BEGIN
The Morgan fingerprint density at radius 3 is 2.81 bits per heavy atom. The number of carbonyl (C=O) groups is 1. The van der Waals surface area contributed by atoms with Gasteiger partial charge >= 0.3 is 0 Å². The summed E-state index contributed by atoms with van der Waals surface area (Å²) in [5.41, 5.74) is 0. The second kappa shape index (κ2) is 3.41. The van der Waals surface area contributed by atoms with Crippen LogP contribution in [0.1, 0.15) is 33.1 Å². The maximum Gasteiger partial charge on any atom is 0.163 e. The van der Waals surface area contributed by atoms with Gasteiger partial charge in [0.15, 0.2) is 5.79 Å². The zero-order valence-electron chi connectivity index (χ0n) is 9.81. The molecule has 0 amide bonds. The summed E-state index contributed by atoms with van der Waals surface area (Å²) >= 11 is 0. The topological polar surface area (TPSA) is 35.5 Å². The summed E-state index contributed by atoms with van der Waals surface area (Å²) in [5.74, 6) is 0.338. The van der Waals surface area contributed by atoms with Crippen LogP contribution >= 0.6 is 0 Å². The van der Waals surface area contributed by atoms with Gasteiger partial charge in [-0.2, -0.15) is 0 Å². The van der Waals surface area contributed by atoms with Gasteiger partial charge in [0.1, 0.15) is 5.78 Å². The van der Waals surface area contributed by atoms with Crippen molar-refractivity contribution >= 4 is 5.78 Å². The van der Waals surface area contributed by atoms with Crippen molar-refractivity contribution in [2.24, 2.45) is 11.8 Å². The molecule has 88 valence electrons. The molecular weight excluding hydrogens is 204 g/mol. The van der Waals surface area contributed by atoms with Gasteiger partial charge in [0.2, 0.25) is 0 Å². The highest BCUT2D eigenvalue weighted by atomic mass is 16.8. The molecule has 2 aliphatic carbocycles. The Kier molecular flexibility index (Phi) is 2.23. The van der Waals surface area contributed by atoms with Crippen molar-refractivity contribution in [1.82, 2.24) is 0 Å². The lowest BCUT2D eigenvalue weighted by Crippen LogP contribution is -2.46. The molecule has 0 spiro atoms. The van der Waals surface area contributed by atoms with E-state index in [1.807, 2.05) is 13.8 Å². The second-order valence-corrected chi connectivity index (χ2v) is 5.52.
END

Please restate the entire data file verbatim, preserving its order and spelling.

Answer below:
The Morgan fingerprint density at radius 3 is 2.81 bits per heavy atom. The number of carbonyl (C=O) groups is 1. The van der Waals surface area contributed by atoms with Gasteiger partial charge >= 0.3 is 0 Å². The summed E-state index contributed by atoms with van der Waals surface area (Å²) in [5.41, 5.74) is 0. The second kappa shape index (κ2) is 3.41. The van der Waals surface area contributed by atoms with Crippen LogP contribution in [0.1, 0.15) is 33.1 Å². The maximum Gasteiger partial charge on any atom is 0.163 e. The van der Waals surface area contributed by atoms with Gasteiger partial charge in [0.15, 0.2) is 5.79 Å². The zero-order valence-electron chi connectivity index (χ0n) is 9.81. The molecule has 0 amide bonds. The summed E-state index contributed by atoms with van der Waals surface area (Å²) >= 11 is 0. The topological polar surface area (TPSA) is 35.5 Å². The summed E-state index contributed by atoms with van der Waals surface area (Å²) in [5.74, 6) is 0.338. The van der Waals surface area contributed by atoms with Crippen LogP contribution >= 0.6 is 0 Å². The van der Waals surface area contributed by atoms with Gasteiger partial charge in [-0.2, -0.15) is 0 Å². The van der Waals surface area contributed by atoms with Gasteiger partial charge in [0.1, 0.15) is 5.78 Å². The van der Waals surface area contributed by atoms with Crippen molar-refractivity contribution >= 4 is 5.78 Å². The van der Waals surface area contributed by atoms with Crippen molar-refractivity contribution in [2.24, 2.45) is 11.8 Å². The molecule has 88 valence electrons. The molecular weight excluding hydrogens is 204 g/mol. The van der Waals surface area contributed by atoms with Gasteiger partial charge in [0.2, 0.25) is 0 Å². The highest BCUT2D eigenvalue weighted by atomic mass is 16.8. The molecule has 2 aliphatic carbocycles. The Kier molecular flexibility index (Phi) is 2.23. The van der Waals surface area contributed by atoms with Crippen molar-refractivity contribution in [1.82, 2.24) is 0 Å². The lowest BCUT2D eigenvalue weighted by Crippen LogP contribution is -2.46. The molecule has 0 spiro atoms. The van der Waals surface area contributed by atoms with E-state index in [1.807, 2.05) is 13.8 Å². The second-order valence-corrected chi connectivity index (χ2v) is 5.52.